Francis Bacon.

The works of Francis Bacon, baron of Verulam, viscount St. Alban, and lord high chancellor of England (Volume 1) online

. (page 45 of 52)
Online LibraryFrancis BaconThe works of Francis Bacon, baron of Verulam, viscount St. Alban, and lord high chancellor of England (Volume 1) → online text (page 45 of 52)
Font size
QR-code for this ebook


sloes, almonds, etc. and it seemeth to be a work of
providence that they blossom so soon ; for otherwise
they could not have the sun long enough to ripen.

579. There be fruits, but rarely, that come twice a
year ; as some pears, strawberries, etc. And it seemeth
they are such as abound with nourishment ; whereby
after one period, before the sun waxeth too weak, they
can endure another. The violet also, amongst flowers,
cometh twice a year, especially the double white ; and
that also is a plant full of moisture. Roses come
twice, but it is not without cutting, as hath been
formerly said.

580. In INIuscovy, though the corn come not up till
late spring, yet their harvest is as early as ours. The
cause is, for that the strength of the ground is kept
in with the snow ; and we see with us, that if it be a
long winter, it is commonly a more plentiful year :
and after those kind of winters likewise, the flowers
and corn, which are earlier and later, do come com-
monly at once, and at the same time ; which troubleth
the husbandman many times ; for you sliall have red
roses and damask roses come together ; and likewise
the harvest of wheat and barley. But this happeneth
ever, for that the earlier stayeth for the later ; and
not that tlic later cometh sooner.

581 . There be divers fruit trees in the hot countries,
wliich have blossoms, and young fruit, and ripe fruit,



CENT. VI.] NATURAL HISTORY. 431

almost all the year, succeeding one another. And it
is said the orange hath the like with us, for a great
part of summer ; and so also hath the fig. And no
douht the natural motion of plants is to have so ; but
that either they want juice to spend; or they meet
with the cold of the winter : and therefore this circle
of ripening cannot be but in succulent plants, and hot
countries.

582. Some herbs are but annual, and die, root and
all, once a year ; as borage, lettuce, cucumbers, musk-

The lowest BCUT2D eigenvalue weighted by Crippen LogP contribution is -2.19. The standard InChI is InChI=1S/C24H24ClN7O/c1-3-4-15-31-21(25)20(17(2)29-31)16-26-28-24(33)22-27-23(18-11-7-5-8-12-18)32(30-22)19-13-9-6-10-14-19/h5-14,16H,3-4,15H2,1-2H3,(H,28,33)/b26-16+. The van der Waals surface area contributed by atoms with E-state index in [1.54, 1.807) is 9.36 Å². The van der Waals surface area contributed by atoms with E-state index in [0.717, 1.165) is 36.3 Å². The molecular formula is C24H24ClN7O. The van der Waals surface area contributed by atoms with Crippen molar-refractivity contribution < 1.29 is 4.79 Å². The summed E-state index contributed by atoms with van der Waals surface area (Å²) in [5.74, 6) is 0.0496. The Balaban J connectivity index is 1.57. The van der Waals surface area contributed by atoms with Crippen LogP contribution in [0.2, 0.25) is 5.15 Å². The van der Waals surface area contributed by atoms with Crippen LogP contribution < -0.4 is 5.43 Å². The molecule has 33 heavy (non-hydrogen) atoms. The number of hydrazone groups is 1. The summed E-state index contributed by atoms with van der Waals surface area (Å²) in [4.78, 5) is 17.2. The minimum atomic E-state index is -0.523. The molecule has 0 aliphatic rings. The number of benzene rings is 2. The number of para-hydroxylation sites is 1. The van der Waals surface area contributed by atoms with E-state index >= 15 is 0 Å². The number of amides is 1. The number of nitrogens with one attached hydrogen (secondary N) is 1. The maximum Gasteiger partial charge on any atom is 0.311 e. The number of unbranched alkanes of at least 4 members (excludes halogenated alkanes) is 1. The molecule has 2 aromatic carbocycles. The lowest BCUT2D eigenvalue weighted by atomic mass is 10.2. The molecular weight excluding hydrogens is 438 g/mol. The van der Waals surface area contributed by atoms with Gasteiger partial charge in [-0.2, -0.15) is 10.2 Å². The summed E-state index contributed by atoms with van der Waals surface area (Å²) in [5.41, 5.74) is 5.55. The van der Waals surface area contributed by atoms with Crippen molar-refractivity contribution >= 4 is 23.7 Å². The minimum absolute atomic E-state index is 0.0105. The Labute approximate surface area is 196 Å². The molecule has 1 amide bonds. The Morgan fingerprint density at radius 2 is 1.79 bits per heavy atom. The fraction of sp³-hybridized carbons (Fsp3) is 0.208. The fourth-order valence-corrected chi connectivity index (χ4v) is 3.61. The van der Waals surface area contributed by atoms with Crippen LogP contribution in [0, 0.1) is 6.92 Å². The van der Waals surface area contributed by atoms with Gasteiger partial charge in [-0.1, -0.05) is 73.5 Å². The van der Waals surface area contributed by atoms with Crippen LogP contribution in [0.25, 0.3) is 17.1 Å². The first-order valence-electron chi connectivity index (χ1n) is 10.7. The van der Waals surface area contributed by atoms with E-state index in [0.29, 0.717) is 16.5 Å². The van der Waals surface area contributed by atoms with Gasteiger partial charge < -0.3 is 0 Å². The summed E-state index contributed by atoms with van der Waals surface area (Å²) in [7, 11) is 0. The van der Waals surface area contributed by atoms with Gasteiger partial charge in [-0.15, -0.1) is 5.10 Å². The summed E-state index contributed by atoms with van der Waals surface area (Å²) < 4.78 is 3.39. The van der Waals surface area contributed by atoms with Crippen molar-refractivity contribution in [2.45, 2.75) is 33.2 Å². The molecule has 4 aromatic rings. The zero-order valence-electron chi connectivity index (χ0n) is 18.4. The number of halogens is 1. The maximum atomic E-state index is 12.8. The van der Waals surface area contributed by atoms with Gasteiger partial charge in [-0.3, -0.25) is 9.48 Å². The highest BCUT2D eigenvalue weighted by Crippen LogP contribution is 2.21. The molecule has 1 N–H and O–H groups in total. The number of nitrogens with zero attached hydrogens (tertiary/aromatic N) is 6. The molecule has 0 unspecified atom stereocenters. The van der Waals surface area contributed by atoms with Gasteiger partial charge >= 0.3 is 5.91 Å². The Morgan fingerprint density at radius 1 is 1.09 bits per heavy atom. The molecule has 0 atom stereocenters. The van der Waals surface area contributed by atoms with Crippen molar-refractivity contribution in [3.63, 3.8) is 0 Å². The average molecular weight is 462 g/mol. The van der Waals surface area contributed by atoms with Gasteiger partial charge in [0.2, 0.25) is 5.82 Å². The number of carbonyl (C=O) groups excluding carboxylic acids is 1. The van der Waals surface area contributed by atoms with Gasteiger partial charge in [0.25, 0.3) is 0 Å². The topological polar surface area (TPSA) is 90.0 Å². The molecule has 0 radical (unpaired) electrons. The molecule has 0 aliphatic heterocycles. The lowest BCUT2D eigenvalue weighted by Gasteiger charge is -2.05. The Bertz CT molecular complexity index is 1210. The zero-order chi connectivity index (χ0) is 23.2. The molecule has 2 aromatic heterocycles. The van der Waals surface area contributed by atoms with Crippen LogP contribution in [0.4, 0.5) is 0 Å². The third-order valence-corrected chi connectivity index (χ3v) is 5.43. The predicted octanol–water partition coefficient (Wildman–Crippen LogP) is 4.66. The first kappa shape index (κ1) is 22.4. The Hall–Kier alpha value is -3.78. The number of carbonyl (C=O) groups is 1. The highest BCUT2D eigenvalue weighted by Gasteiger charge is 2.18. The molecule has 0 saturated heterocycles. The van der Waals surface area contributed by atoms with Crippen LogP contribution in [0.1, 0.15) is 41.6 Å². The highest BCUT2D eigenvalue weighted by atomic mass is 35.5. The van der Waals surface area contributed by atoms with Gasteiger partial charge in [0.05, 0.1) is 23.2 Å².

melons, basil, tobacco, mustard-seed, and all kinds of
corn : some continue many years ; as hyssop, german-
der, lavender, fennel, etc. The cause of the dying is
double ; the first is, tlie tenderness and weakness of
the seed, which maketh the period in a small time ;
as it is in borage, lettuce, cucumbers, corn, etc. and
therefore none of these are hot. The other cause is,
for that some herbs can worse endure cold ; as basil,
tobacco, mustard-sced. And these have all much heat.

Experiments in consort touching the lasting of herbs and trees.

583. The lasting of plants is most in those that are
largest of body : as oaks, elm, chestnut, the loat-tree,
etc. and this holdeth in trees ; but in lierbs it is often
contrary : for borage, colewort, pompions, whicli are
herbs of the largest size, are of small durance ; whereas
hyssop, winter-savoury, germander, thyme, sage, will
last long. The cause is, for that trees last according
to the strength and quantity of their sap and juice ;
being well munited by their bark against the injuries
of the air : but herbs draw a weak juice, and have a
soft stalk ; and therefore those amongst them which
last longest, are herbs of strong smell, and with a
sticky stalk.

584. Trees that bear mast, and nuts, are commonly
more lasting than those that bear fruits ; especially
the moister fruits : as oaks, beeches, chestnuts, walnuts,
almonds, pine trees, etc. last longer than apples, pears,
plums, etc. The cause is the fatness and oilincss of
tlie sap ; which ever wasteth less than the more watery.

58.5. Trees that bring forth their leaves late in the



432 NATURAL HISTOllY. [CENT. VI.

year, and cast them likewise late, are more lasting
than those that sprout their leaves early, or shed them
betimes. The cause is, for that the late coming forth
sheweth a moisture more fixed ; and the other more
loose, and more easily resolved. And the same cause
is, that wild trees last longer than garden trees ; and
in the same kind, those whose fruit is acid, more than
those whose fruit is sweet.

586. Nothing procureth the lasting of trees, bushes,
and herbs, so much as often cvitting : for every cutting
causeth a renovation of the juice of the plant ; that
it neither goeth so far, nor riseth so faintly, as when
the plant is not cut ; insomuch as annual plants, if you
cut them seasonably, and will spare the use of them,
and suffer them to come up still young, will last more
years than one, as hath been partly touched ; such as
is lettuce, purslane, cucumber, and the like. And for
great trees, we see ahnost all overgrown trees in church-
yards, or near ancient buildings, and the like, are
pollards, or dottards, and not trees at their full height.

587. Some experiment would be made, how by art
to make plants more lasting than their ordinary period ;
as to make a stalk of wheat, etc. last a whole year.
You must ever presuppose, that you handle it so as the
winter killeth it not ; for we speak only of prolonging
the natural period. I conceive that the rule will hold,
that whatsoever maketh the herb come later than at
its time, will make it last longer time : it were good
to try it in a stalk of wheat, etc. set in the shade, and
encompassed with a case of wood, not touching the
straw, to keep out open air.

As for the preservation of fruits and plants, as well
upon the tree or stalk, as gathered, we shall handle it
under the title of conservation of bodies.

Experiments in consort touching the several Jigures of plants.

588. The particular figiu'es of plants we leave to
their descriptions ; but some few things in general we
will o])serve. Trees and herbs, in the growing forth
of" tlieir boughs and l)ranches, are not figured, and keep
no order. The cause is, for that the sap being restrained



CENT. VI.] NATURAL HISTORY. 433

in the rind and bark, breaketh not forth at all, as in
the bodies of trees, and stalks of herbs, till they begin
to branch ; and then when they make an eruption,